I recently returned to the office for one day last week, exactly a year and a day since I had last sat in the chair at my desk. My goal was to try to make peace with the idea of an inevitable return to that environment at some point. I hadn’t realized that so many of my friends and colleagues had already returned to working in an office in some capacity, even if readers here at Curbside have mentioned that this was the case for them. After my initial, hard resistance to working from home, which was made necessary a year ago by the current pandemic, I have come to love so many things about it, not the least of which is maximization of my time during the day that might otherwise be spent commuting. It has been bliss for my inner introvert, though I am thrilled that vaccines are rolling out, even if it means the end to living a full life entirely within a half-mile radius of my home.
What will also be coming to an end with an eventual, mandatory return to the office is my ability to not to have to look my best for other people. To be clear, I am no slob. I have made clothing purchases online over the past twelve months knowing full well that the guy in the mirror looking back at me would be the only person who would appreciate my so cool new t-shirt or pair of jeans. Some people have joked about things like taking care of basic tasks (like getting dressed in actual clothes, doing laundry, etc.) requiring effort, but I have managed to even shave every day as well as prepare meals for the week. I say all of this not as a so-called “humble brag”, but as merely a statement of fact.
Speaking of shaving, I have shaved my head consistently for over twenty years now. The first time I did so, I was a teenager and was looking to change my image following a relocation to another state. This was before regular access to the internet, so I had no idea that shaving the back of my head with a razor against the grain for the closest possible cut was going to lead to a rear scalp full of painful ingrown hairs and red bumps. It looked like a rooster’s comb back there for a while. I learned that lesson the hard way, but thankfully, everything was healed by the time school started up that fall. The intended takeaway from all this was that shaving my head at that point in my young adulthood was completely voluntary, as all of my hair follicles seemed healthy and happy.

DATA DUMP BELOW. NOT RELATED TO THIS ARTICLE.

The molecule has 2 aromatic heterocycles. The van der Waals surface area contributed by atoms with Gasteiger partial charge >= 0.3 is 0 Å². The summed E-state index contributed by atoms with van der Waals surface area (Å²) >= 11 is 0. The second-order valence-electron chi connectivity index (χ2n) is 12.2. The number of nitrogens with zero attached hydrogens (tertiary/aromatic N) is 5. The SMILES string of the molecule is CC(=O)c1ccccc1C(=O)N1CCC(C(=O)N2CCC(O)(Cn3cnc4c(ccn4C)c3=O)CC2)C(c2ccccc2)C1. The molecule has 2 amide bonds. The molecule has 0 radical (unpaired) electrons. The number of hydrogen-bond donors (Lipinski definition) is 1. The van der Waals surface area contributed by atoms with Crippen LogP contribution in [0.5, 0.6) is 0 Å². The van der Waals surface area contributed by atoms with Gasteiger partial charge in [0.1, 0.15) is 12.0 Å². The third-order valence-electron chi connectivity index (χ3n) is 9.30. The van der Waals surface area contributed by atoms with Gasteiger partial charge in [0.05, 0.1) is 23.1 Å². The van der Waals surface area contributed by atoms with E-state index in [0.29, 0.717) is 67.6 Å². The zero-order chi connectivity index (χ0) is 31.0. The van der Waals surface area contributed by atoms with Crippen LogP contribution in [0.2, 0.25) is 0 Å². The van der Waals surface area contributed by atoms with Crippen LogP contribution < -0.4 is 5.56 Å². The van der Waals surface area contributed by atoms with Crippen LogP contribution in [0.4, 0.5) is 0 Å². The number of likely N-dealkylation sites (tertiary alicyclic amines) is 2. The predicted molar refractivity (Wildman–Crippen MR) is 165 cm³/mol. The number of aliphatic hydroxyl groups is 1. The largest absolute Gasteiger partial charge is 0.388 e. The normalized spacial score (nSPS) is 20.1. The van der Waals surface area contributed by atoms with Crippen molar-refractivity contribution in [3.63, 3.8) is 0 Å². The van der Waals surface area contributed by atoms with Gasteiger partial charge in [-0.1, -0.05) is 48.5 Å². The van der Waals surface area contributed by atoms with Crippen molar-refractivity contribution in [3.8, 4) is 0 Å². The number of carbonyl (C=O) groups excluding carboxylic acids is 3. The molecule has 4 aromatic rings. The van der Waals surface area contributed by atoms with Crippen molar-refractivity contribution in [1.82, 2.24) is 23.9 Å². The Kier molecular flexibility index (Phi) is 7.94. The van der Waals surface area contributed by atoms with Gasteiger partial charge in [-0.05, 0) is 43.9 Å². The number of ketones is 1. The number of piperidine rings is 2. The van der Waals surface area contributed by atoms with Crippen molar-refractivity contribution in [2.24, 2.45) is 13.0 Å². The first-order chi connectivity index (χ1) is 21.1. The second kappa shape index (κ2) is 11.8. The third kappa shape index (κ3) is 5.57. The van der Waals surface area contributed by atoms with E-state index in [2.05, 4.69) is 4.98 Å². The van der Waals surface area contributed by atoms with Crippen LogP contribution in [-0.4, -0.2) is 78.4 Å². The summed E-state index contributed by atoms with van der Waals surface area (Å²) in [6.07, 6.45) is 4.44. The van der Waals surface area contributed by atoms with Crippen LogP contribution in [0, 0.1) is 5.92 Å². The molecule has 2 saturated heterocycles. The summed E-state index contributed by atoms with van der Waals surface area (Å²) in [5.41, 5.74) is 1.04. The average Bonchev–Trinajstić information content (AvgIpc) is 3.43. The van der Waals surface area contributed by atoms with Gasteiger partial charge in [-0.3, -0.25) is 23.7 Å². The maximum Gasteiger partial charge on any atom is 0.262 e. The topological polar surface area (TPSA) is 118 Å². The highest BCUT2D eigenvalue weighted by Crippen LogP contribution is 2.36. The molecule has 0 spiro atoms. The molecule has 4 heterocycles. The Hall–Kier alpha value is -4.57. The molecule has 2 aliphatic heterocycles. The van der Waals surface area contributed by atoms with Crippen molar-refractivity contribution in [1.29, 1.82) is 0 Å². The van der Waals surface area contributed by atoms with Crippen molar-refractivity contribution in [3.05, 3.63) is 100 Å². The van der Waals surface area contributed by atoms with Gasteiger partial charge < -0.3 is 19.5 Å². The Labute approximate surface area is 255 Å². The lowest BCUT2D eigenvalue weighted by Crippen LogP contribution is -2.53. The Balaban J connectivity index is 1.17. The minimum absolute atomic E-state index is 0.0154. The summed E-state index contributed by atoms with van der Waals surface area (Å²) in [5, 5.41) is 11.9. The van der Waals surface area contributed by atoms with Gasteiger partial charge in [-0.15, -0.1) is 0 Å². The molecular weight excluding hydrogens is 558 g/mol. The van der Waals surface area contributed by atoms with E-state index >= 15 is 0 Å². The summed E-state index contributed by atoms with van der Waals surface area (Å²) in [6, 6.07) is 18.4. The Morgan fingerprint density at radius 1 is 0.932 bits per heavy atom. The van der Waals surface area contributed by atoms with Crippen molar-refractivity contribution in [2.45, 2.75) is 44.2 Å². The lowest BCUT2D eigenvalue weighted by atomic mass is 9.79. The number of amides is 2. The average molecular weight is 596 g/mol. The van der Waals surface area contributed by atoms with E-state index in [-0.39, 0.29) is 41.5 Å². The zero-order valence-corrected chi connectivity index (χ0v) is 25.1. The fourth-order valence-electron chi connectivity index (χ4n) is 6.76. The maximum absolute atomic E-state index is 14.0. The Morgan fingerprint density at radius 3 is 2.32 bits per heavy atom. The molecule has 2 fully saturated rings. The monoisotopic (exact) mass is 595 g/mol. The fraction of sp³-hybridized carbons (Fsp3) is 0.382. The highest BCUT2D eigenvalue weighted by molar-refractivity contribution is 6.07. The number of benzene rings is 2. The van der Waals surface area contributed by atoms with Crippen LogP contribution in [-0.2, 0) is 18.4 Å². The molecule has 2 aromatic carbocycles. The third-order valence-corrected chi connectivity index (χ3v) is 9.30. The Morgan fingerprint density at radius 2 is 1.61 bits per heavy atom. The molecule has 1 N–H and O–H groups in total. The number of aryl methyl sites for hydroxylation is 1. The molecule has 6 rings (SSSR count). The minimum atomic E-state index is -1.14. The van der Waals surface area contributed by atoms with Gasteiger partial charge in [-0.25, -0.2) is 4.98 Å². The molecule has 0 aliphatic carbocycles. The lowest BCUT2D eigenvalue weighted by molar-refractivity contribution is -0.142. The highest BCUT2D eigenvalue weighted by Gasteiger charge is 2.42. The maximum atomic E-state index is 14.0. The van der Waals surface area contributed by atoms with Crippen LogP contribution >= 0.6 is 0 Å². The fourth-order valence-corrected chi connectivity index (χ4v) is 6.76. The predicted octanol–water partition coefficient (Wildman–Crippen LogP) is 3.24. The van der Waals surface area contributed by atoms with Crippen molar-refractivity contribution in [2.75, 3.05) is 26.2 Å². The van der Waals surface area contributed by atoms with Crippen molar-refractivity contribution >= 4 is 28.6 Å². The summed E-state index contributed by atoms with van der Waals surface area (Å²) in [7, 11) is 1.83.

At some point in the early Aughts, I had been shaving my head again for a little while and decided I wanted to try to grow all my hair back. Things were hunky dory… for the first few days. As I approached a week’s worth of growth, I started to panic. “Wait…“, I said to myself. “Why can I see so much of my scalp up here between the hairs? This shouldn’t be! How does this compare with what it looks like on the side?” So, as I sat at rest at stoplights in the driver’s seat of my ’94 Ford Probe, I’d pick at my hair, turning from side to side, peering into my windshield-mounted rear view mirror.